Why is that if someone has an intention to accomplish a task we are always bogged down by just focusing on other related things that need improvement.

I live on the outskirts of Gurgaon (so called nightmare for power), a casual glance on my electricity​ bills over last one year reveals average DG usage to be less than 2% (can upload the bills if someone does not believe). The situation was even better in Delhi.

See my moot point is that in metros even if the electricity is provided for 75% of the time (worse estimate) it's still more than enough to charge your car (not that a person will keep on charging his car 100% of time)

So following are requirements for a more sustainable future, which I feel are being met:-
1. Political and social will.
2. Massive investment in sustainable and clean energy.
3. Availability of technology at present.

So in the end what I'm saying is that we can't keep on waiting for fixing one scenario 100% before moving forward for next one. All challenges need to be tackled simultaneously.

Till 2030 even if half of the cars shift to electricity, it will be a major achievement that everyone would be proud of.
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Old 8th June 2017, 11:14   #130
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Default Re: Power minister wants India to become 100% e-vehicle nation by 2030

Noble thought, but I do not think we will get the required infrastructure in place. All the best, Mr Goyal. Keep it up.

Last edited by Gannu_1 : 8th June 2017 at 11:20. Reason: Typo.
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Old 8th June 2017, 12:50   #131
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Default Re: Power minister wants India to become 100% e-vehicle nation by 2030

While availability of power is one issue, my issue with electrical vehicles is with the source of power generation. (mentioned here (State-owned NTPC enters electric vehicle charging business))

Going electric may be the right direction, however along with that there we should have cleaner & reliable power generation and supply too.
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Old 8th June 2017, 15:09   #132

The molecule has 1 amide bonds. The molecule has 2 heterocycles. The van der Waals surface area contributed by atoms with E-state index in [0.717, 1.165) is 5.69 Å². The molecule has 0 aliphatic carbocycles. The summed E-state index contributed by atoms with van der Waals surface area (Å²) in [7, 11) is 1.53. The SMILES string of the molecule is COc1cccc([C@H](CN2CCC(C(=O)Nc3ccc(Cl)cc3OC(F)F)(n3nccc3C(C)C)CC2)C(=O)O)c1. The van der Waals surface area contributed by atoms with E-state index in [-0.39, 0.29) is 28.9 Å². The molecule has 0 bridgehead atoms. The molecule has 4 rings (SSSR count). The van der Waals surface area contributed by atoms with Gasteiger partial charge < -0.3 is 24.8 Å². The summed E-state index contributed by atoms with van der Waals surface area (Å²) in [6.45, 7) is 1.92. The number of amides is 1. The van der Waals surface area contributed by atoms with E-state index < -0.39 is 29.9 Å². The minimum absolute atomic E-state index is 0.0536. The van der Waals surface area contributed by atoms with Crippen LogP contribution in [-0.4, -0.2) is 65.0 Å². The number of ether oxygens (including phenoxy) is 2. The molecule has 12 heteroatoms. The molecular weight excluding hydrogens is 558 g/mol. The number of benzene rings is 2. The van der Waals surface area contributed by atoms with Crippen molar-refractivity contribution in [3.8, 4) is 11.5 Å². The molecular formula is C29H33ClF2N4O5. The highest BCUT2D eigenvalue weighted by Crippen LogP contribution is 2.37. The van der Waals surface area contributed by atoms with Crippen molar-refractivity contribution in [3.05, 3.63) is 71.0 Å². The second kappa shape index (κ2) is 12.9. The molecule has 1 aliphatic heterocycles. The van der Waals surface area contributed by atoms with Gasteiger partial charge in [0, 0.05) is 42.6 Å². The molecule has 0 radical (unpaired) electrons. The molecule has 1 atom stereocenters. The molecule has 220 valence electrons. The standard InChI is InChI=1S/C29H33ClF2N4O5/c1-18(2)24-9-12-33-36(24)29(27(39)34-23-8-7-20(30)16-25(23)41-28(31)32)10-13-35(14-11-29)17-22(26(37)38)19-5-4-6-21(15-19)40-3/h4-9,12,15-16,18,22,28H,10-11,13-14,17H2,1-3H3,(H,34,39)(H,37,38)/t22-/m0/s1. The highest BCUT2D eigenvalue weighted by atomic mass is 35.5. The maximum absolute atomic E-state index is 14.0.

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Default Re: Power minister wants India to become 100% e-vehicle nation by 2030

While going all-electric seems like a viable goal, but there are still 13 years in between and more than 159 million registered vehicles (as of 2012) on Indian roads!! About 54,000 new vehicles are registered every day in 2015 and the year saw addition of 19.4 million new vehicles registered in the Indian market. This number is only going to go up. So, until then should we continue to live with ever-increasing pollution of millions of vehicles?

I wonder if we should wait until 2030 to go completely electric. Currently, there are very few electric or hybrid options, however. Lack of charging infra is often cited as a reason for this lack of options. Another reason is the cost, and general lack of awareness about electrics as easier to maintain cars.

I am sure if there was a cheap way to convert existing vehicles to electric, there would be takers. Much like what happened with CNG conversions, retrofitted hybrids could also be a viable options - not only to provide a cheaper fuel alternative, but also to ease ever increasing pollution in our cities. Such hybrids could be used for 'city-only' commutes; for highways, there's always the gas engine. Folks will figure out a way to get the charge, much like they learnt to queue up at CNG pumps initially.